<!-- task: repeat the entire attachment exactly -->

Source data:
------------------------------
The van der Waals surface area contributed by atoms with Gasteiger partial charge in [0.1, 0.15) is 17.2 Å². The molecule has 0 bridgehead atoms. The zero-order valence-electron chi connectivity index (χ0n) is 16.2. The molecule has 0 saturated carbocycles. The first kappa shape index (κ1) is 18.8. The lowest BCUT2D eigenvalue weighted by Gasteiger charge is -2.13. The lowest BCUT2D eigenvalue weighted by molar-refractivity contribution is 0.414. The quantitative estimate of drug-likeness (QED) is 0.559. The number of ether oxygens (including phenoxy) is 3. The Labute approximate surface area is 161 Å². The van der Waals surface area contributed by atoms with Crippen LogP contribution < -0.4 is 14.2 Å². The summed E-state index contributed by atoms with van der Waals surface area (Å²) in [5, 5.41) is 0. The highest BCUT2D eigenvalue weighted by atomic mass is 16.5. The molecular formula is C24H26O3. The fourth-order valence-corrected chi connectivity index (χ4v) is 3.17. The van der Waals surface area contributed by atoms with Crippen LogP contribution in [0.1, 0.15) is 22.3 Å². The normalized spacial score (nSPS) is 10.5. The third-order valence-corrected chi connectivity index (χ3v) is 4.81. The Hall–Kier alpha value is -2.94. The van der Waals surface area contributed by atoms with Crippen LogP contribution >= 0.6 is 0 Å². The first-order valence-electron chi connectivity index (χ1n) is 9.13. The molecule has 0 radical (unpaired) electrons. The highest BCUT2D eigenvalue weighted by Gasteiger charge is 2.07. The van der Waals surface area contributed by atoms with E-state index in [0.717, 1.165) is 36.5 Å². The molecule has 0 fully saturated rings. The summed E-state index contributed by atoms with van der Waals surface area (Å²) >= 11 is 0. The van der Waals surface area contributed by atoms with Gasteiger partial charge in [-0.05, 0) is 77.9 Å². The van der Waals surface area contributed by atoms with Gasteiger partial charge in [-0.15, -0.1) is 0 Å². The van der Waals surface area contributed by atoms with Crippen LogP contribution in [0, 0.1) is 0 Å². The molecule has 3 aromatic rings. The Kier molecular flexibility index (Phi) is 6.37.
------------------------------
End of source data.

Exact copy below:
The van der Waals surface area contributed by atoms with Gasteiger partial charge in [0.1, 0.15) is 17.2 Å². The molecule has 0 bridgehead atoms. The zero-order valence-electron chi connectivity index (χ0n) is 16.2. The molecule has 0 saturated carbocycles. The first kappa shape index (κ1) is 18.8. The lowest BCUT2D eigenvalue weighted by Gasteiger charge is -2.13. The lowest BCUT2D eigenvalue weighted by molar-refractivity contribution is 0.414. The quantitative estimate of drug-likeness (QED) is 0.559. The number of ether oxygens (including phenoxy) is 3. The Labute approximate surface area is 161 Å². The van der Waals surface area contributed by atoms with Crippen LogP contribution < -0.4 is 14.2 Å². The summed E-state index contributed by atoms with van der Waals surface area (Å²) in [5, 5.41) is 0. The highest BCUT2D eigenvalue weighted by atomic mass is 16.5. The molecular formula is C24H26O3. The fourth-order valence-corrected chi connectivity index (χ4v) is 3.17. The van der Waals surface area contributed by atoms with Crippen LogP contribution in [0.1, 0.15) is 22.3 Å². The normalized spacial score (nSPS) is 10.5. The third-order valence-corrected chi connectivity index (χ3v) is 4.81. The Hall–Kier alpha value is -2.94. The van der Waals surface area contributed by atoms with Crippen LogP contribution >= 0.6 is 0 Å². The first-order valence-electron chi connectivity index (χ1n) is 9.13. The molecule has 0 radical (unpaired) electrons. The highest BCUT2D eigenvalue weighted by Gasteiger charge is 2.07. The van der Waals surface area contributed by atoms with E-state index in [0.717, 1.165) is 36.5 Å². The molecule has 0 fully saturated rings. The summed E-state index contributed by atoms with van der Waals surface area (Å²) >= 11 is 0. The van der Waals surface area contributed by atoms with Gasteiger partial charge in [-0.05, 0) is 77.9 Å². The van der Waals surface area contributed by atoms with Gasteiger partial charge in [-0.15, -0.1) is 0 Å². The van der Waals surface area contributed by atoms with Crippen LogP contribution in [0, 0.1) is 0 Å². The molecule has 3 aromatic rings. The Kier molecular flexibility index (Phi) is 6.37.